Bryan David Griffith’s work spans photography, painting, sculpture, and installation. His photographs are held in several collections including the Museum of Fine Arts, Houston; University of Michigan Museum of Art; Center for Creative Photography; and Fort Wayne Museum of Art. He has exhibited extensively throughout the US and abroad, with recent and upcoming solo shows at the Griffin Museum of Photography, Coconino Center for the Arts, and Mesa Contemporary Art Museum.
Bryan’s unconventional career began when he stumbled upon an abandoned, dog-eared copy of Henry Horenstein’s Black and White Photography: A Basic Manual and built a makeshift darkroom while studying engineering at the University of Michigan. After graduation he left engineering for big business, building a successful career with an international management consulting firm. However, Bryan found his job increasingly unfulfilling and his clients environmentally dubious. He ultimately resigned to follow his conscience. In order to pursue photography full-time, he adopted a simple nomadic life, camping out and saving every dime for film and gas. When Bryan’s van broke down in Flagstaff, Arizona, he fell in love with the mountain town—and then his wife, Tasha—and has called it home ever since.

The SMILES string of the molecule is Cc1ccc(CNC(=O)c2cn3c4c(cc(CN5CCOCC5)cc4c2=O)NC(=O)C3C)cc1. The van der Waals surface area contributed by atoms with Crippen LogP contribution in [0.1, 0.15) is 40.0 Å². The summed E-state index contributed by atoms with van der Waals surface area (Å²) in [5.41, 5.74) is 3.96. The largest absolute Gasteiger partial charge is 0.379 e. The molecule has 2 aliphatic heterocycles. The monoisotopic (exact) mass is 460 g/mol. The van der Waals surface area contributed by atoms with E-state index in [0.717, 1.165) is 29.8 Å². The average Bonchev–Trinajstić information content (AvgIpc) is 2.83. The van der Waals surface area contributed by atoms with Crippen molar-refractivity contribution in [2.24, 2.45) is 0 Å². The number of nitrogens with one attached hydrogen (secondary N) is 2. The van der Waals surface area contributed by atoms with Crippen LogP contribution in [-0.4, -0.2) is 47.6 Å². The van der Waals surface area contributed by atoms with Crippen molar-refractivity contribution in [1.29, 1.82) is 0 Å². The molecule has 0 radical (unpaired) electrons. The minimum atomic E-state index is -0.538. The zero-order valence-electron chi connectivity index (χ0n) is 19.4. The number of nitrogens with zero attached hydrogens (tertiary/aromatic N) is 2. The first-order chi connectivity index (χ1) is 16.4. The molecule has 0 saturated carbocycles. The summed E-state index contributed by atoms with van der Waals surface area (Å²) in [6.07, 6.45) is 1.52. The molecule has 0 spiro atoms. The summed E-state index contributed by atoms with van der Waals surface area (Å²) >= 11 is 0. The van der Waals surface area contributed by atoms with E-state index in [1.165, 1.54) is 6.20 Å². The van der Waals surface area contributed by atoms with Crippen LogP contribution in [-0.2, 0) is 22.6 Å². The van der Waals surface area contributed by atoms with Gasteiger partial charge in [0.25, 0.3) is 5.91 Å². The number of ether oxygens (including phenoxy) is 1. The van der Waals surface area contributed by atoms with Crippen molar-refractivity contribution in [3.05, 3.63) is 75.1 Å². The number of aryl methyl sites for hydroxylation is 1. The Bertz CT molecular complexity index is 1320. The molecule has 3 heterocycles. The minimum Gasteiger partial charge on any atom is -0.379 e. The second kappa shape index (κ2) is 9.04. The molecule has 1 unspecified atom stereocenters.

In 2016, Bryan received the Flagstaff Arts Council's annual Viola Award, the city’s most prestigious honor for arts achievement. He was one of five Arizona artists recognized by Phoenix Art Museum with a 2016 Contemporary Forum Artist Grant.